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AMA adopts policies on first day of annual meeting

The American Medical Association (AMA), the premier national physician organization in the country, voted today to adopt new policies during the voting session of the AMA’s Annual Meeting.

The policies adopted by the House of Delegates include:

Telemedicine and Health Equity

As telemedicine is becoming widespread, the AMA wants to continue ensuring that patients in underserved areas and seniors with complex health conditions have the technology skills to take advantage of this new mode of care. The AMA will encourage policymakers to determine what resources and training patients need to maximize the benefits of telehealth and its potential to improve health outcomes.

“We need to better understand what underlying challenges and barriers exist to digital health literacy. With that information, the AMA will continue advocating for solutions to meet the needs of marginalized populations of varying location, education, culture and age,” said AMA Board of Trustees member Alexander Ding, M.D., M.S., M.B.A. “Digital literacy is an important health equity issue with the power to bring us closer to achieving best health for all.”

Vision Requirements for Driver’s Licenses

With automobile technology speeding along, the AMA will engage stakeholders to recommend standardized vision requirements for driver’s licenses. State standards vary, and studies suggest that many are not grounded in data. The standards have been used to deny drivers licenses to individuals, causing isolation, depression, and increased expenses due to unnecessary medical visits. Studies have shown that drivers with poor visual acuity can be taught to drive safely.

Additionally, technology advances – such as autonomous vehicles – suggest that the standards need updating.

“Physicians have unique opportunities to assess the impact of physical and mental conditions on patients’ ability to drive safely, and we have a responsibility to do so in light of our professional obligation to protect public health and safety,” said AMA Board of Trustees member Alexander Ding, M.D., M.S., M.B.A.  “We need updated guidance from policymakers on how to make these judgments especially as new automobile technology is changing how we think about this.”

Regulation of Cool/Nonmenthol Tobacco Products

Longtime advocates for regulating tobacco, the AMA will take aim at tobacco companies’ latest efforts to entice people to smoke.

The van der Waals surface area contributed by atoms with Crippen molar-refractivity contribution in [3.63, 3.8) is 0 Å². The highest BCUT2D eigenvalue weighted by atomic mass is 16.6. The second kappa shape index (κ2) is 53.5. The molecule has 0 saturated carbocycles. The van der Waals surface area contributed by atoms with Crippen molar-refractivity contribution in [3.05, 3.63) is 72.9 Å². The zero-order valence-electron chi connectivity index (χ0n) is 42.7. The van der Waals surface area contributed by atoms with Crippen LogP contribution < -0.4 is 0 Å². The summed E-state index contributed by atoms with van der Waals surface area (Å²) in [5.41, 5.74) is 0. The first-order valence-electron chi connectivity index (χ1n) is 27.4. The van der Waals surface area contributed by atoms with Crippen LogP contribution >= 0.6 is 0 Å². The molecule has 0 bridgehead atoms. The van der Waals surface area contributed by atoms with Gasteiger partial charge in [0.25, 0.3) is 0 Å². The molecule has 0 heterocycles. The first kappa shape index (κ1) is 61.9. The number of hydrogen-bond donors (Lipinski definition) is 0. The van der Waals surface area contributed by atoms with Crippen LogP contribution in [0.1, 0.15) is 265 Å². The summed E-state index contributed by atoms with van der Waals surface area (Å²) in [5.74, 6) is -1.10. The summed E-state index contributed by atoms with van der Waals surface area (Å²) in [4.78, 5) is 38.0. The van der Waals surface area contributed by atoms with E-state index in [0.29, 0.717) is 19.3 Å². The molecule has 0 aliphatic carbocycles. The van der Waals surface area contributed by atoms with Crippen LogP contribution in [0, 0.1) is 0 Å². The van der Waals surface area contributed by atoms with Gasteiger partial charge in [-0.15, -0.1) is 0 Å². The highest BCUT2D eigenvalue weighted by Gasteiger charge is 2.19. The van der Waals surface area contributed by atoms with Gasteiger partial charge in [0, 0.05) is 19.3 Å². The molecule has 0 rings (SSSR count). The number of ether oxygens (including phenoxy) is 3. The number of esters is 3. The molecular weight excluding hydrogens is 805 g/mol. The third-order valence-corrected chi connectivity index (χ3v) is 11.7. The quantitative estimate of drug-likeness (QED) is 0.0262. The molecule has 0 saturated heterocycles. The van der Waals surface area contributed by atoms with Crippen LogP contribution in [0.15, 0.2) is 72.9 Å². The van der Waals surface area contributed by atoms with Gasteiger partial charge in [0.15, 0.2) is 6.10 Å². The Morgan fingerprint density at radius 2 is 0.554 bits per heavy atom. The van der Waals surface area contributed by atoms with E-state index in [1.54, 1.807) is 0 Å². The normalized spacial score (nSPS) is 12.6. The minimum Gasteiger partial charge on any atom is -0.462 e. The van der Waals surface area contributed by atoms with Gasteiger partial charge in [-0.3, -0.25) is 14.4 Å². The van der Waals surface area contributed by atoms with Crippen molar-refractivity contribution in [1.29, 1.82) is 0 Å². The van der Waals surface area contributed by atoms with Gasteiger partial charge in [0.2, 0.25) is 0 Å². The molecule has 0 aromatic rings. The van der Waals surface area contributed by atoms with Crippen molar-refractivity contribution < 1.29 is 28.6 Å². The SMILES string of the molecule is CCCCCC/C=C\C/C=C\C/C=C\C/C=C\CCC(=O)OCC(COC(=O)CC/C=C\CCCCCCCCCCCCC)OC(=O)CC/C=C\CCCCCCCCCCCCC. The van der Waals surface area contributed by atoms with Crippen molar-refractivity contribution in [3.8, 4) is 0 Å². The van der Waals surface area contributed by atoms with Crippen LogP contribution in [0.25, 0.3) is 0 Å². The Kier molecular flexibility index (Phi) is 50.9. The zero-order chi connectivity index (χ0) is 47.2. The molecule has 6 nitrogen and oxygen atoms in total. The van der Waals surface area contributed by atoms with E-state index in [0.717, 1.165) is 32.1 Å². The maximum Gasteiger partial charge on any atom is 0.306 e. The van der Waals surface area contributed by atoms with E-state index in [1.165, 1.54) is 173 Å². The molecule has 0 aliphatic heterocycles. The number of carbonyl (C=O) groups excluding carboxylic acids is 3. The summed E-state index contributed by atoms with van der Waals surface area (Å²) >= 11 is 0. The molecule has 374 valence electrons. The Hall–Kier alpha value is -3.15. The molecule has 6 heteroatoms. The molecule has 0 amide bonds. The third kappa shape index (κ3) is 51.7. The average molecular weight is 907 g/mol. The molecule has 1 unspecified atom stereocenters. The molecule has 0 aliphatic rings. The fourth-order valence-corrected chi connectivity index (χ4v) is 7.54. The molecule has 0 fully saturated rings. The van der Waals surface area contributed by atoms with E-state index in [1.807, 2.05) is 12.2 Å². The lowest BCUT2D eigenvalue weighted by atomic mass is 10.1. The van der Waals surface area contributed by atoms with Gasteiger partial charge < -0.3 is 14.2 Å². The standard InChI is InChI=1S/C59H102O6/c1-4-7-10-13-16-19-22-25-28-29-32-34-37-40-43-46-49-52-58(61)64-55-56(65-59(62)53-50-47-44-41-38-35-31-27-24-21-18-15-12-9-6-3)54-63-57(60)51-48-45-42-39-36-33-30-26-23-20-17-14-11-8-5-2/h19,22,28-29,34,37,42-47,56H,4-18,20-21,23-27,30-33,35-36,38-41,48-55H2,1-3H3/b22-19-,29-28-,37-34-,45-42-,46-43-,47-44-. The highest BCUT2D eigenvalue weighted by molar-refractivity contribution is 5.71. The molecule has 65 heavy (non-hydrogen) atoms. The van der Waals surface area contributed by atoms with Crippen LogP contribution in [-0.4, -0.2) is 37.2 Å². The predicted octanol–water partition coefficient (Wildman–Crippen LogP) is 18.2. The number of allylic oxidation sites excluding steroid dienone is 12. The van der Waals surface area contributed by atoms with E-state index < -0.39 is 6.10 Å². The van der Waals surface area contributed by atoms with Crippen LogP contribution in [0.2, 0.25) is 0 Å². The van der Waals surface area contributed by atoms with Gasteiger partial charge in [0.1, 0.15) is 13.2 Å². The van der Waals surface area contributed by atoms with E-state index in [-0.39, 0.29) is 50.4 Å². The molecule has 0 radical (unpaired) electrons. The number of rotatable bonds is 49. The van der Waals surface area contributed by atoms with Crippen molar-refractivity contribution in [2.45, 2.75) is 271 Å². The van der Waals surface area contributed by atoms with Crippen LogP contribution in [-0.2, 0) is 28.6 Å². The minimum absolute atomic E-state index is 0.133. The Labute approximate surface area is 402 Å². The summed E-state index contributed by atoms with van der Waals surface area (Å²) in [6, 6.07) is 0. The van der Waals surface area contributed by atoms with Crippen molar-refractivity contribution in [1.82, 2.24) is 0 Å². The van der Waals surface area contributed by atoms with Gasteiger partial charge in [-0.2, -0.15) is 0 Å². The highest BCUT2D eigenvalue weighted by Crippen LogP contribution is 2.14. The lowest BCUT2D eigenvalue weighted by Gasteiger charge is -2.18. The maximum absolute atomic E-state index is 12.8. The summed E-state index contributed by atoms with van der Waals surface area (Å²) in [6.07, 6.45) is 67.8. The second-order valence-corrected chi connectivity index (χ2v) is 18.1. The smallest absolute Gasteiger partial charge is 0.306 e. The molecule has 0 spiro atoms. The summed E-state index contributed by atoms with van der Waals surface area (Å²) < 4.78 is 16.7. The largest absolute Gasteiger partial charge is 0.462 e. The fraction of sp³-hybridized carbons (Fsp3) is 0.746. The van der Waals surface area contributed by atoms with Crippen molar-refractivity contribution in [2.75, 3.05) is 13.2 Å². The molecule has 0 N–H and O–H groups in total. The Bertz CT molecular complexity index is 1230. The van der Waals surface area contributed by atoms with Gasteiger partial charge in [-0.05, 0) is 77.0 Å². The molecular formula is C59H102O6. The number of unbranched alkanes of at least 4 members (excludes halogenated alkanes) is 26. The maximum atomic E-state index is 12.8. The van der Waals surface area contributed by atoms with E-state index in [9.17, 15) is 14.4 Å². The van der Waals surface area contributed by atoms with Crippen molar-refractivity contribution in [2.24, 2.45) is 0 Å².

The AMA will urge policymakers to treat new “cooling/nonmenthol” tobacco products in the same manner as tobacco products with characterizing flavor for legal and regulatory purposes.  Tobacco companies have introduced these new products to evade menthol bans and continue marketing flavored tobacco products to youth and marginalized populations.

The U.S. Food and Drug Administration has proposed rules to ban menthol flavored cigarettes and flavored cigars, while California has banned menthol cigarettes. The tobacco industry markets the new products as “cool” and “fresh” – the same terms used to describe menthol tobacco products.

“For the health of our patients, the AMA is engaged in a game of whack-a-mole with the tobacco industry. Every regulatory effort is met with a similar effort to sidestep it. We have a professional obligation to keep extending regulations to outmaneuver Big Tobacco,” said AMA Board of Trustees member Ilse Levin, D.O, M.P.H. & T.M.

Ending Disparity in Sentencing for Crack and Powder Cocaine

The AMA will support state and federal efforts to eliminate the disparity in sentencing for crack and powder cocaine – and apply it retroactively to those already convicted or sentenced.

Sentencing disparities have resulted in powder-cocaine offenders going to prison for one day for the same offense that would result in a crack-cocaine offender being behind bars for 18 days. This 1-to-18 disparity has resulted in a disproportionate share of Black and Brown people receiving lengthier sentences.

U.S. Attorney General Merrick Garland’s has instructed federal prosecutors to end sentencing disparities between offenders convicted of crimes involving crack and powder cocaine.

“The disparity has no basis in science. There are no significant pharmacological differences between the drugs. Not only do we need to stop the disparity, but we also need to go back and ensure justice for those who were convicted under these unjust laws,” said AMA Board of Trustees member Ilse Levin, D.O, M.P.H. & T.M.

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